We’re out here to catch fish. We’re also out here to have fun. Hopefully we’re going to have fun catching fish. But, if you see whales, waterfalls, etc., and want to get a closer look or have us run slower to get video, just let me know and I’ll be glad to accommodate you. I will NOT try to crowd/harass whales or other marine mammals, but I will keep us slow & steady so you can get quality video or photos. I also know of a hidden waterfall that I will try to take us to see at high tide if we happen to be in that area.

    I want you to fish for the kind of fish YOU want to catch. So long as there are not overriding safety concerns (like weather), we’ll fish pretty much how and where you want to. I will let everyone know what I think is our best chances for good fishing that day, but will go with what you guys want to do. But, sometimes I will veto a particular area/method for safety reasons.

    If you want to watch commercial fishing boats instead of fishing, I don’t mind doing so. Watching a purse seiner haul a big net of salmon onboard makes for a very cool home video. It’s fascinating to watch, but I keep a healthy distance away from them. Those big nets spread a long way under the surface with heavy current, and they can drag us under too.

    Downriggers catch salmon. They are also a fair amount of work, and require a team effort to use successfully. I’ll coach you on how to use them, but most of the time, I’ll set and retrieve them myself. Your job is to reel the fish in. Just remember that there’s a 15 pound weight attached to that cable and it can carve your hands up badly if you’re not careful. In some situations I’ll stow the downriggers and we’ll fish by other methods.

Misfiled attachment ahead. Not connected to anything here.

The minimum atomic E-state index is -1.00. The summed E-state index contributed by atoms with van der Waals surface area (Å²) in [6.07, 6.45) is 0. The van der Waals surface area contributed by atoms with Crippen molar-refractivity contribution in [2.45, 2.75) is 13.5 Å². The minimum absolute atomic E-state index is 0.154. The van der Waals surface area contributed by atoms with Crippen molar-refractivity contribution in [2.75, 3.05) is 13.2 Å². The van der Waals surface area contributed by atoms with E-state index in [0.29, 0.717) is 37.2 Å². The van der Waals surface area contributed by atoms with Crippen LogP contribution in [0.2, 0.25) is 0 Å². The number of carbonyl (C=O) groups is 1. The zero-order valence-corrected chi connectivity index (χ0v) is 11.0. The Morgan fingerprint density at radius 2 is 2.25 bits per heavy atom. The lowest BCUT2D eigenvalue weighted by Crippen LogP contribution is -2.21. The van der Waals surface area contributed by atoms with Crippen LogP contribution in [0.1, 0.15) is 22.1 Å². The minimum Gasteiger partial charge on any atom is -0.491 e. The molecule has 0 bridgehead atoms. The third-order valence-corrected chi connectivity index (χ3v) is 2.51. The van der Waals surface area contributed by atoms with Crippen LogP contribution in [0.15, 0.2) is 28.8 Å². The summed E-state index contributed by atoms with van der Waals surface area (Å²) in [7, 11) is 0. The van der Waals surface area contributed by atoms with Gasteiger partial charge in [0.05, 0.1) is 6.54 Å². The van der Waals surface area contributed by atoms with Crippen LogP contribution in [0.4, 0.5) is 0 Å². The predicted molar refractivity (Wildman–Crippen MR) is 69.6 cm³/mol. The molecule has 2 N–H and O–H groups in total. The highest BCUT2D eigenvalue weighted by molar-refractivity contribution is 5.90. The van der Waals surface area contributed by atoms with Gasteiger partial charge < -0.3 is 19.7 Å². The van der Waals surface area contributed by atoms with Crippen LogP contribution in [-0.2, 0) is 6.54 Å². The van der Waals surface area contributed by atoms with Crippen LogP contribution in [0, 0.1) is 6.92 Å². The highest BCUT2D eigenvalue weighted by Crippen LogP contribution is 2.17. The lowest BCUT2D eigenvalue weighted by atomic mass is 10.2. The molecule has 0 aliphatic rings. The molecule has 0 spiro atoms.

If you take strong prescriptions (blood pressure, pain meds, etc), please do not handle the bait, lures or other tackle tied to the fishing line. Salmon have a very keen sense of smell and things like this can put them off your bait.

    I’ve been doing this a few times, and have a fairly good idea what works and what doesn’t. Some methods work great in the spring for big king salmon, but not very well in July for pink salmon. If you want to try something else (within reason), it’s fine, but we only have so much fishing time available, and I’d really like to see you catching quality fish.

    We generally will not mix gear types in the water. It creates more problems than it’s worth. If we’re bottom fishing on the anchor, I’d prefer not to drop a salmon line straight down and get a massive tangle of lines. Likewise, if we’re drifting herring for salmon, we’re not going to try putting a downrigger into the water as well.

    Different types of salmon often take different types of fishing. Pink salmon are small and abundant. King salmon are big and not so abundant. Pink salmon are caught trolling slow closer to the surface. King salmon are (usually) caught fishing much deeper at somewhat higher speeds. If you want us to target kings, I will be delighted to do so. But, king fishing is a patience game, rather than about numbers. Pink salmon will keep us hopping continuously. If we locate active silver salmon, I will want to switch gear and methods to catch them, as they are big, abundant and just a blast to catch! (they taste fantastic too!!)

    Jigs often catch more fish than bait does. But a small strip of bait can’t hurt.

    It rains in Ketchikan. A lot. Like 11 to 13 FEET a year. A good rain suit and rubber boots are a good investment (they really aren’t that expensive at the Tongass tackle shop).

    The wind blows almost every day in Ketchikan. I’ll check the wind speed and direction and decide where the calmest fishing areas will be. They may not be the most productive, but it’ll be more pleasant than plowing through 3’-5’ seas.